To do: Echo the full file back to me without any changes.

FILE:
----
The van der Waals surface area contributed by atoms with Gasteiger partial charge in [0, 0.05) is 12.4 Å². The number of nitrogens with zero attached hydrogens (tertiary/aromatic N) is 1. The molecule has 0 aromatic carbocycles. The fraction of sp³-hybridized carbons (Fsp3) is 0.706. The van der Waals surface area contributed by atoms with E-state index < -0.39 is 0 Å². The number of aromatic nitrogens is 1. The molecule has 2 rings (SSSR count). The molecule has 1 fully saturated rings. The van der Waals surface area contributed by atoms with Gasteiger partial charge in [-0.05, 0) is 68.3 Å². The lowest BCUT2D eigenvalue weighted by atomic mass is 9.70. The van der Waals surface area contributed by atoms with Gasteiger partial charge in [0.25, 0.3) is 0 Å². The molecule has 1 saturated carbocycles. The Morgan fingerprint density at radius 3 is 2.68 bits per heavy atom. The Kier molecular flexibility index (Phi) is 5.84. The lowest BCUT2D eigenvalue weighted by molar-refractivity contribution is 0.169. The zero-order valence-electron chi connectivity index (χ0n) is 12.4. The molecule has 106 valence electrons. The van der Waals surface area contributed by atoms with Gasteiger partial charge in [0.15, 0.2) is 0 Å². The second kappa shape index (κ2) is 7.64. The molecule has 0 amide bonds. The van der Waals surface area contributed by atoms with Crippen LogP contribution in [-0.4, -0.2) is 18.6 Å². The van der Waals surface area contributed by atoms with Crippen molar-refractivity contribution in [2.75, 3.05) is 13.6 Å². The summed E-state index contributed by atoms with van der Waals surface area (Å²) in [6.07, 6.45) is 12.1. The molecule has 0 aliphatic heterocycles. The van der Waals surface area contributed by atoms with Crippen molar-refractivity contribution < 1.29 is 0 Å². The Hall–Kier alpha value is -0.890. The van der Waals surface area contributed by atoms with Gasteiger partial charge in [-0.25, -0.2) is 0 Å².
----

The van der Waals surface area contributed by atoms with Gasteiger partial charge in [0, 0.05) is 12.4 Å². The number of nitrogens with zero attached hydrogens (tertiary/aromatic N) is 1. The molecule has 0 aromatic carbocycles. The fraction of sp³-hybridized carbons (Fsp3) is 0.706. The van der Waals surface area contributed by atoms with E-state index < -0.39 is 0 Å². The number of aromatic nitrogens is 1. The molecule has 2 rings (SSSR count). The molecule has 1 fully saturated rings. The van der Waals surface area contributed by atoms with Gasteiger partial charge in [-0.05, 0) is 68.3 Å². The lowest BCUT2D eigenvalue weighted by atomic mass is 9.70. The van der Waals surface area contributed by atoms with Gasteiger partial charge in [0.25, 0.3) is 0 Å². The molecule has 1 saturated carbocycles. The Morgan fingerprint density at radius 3 is 2.68 bits per heavy atom. The Kier molecular flexibility index (Phi) is 5.84. The lowest BCUT2D eigenvalue weighted by molar-refractivity contribution is 0.169. The zero-order valence-electron chi connectivity index (χ0n) is 12.4. The molecule has 106 valence electrons. The van der Waals surface area contributed by atoms with Gasteiger partial charge in [0.15, 0.2) is 0 Å². The second kappa shape index (κ2) is 7.64. The molecule has 0 amide bonds. The van der Waals surface area contributed by atoms with Crippen LogP contribution in [-0.4, -0.2) is 18.6 Å². The van der Waals surface area contributed by atoms with Crippen molar-refractivity contribution in [2.75, 3.05) is 13.6 Å². The summed E-state index contributed by atoms with van der Waals surface area (Å²) in [6.07, 6.45) is 12.1. The molecule has 0 aliphatic heterocycles. The van der Waals surface area contributed by atoms with Crippen molar-refractivity contribution < 1.29 is 0 Å². The Hall–Kier alpha value is -0.890. The van der Waals surface area contributed by atoms with Gasteiger partial charge in [-0.25, -0.2) is 0 Å².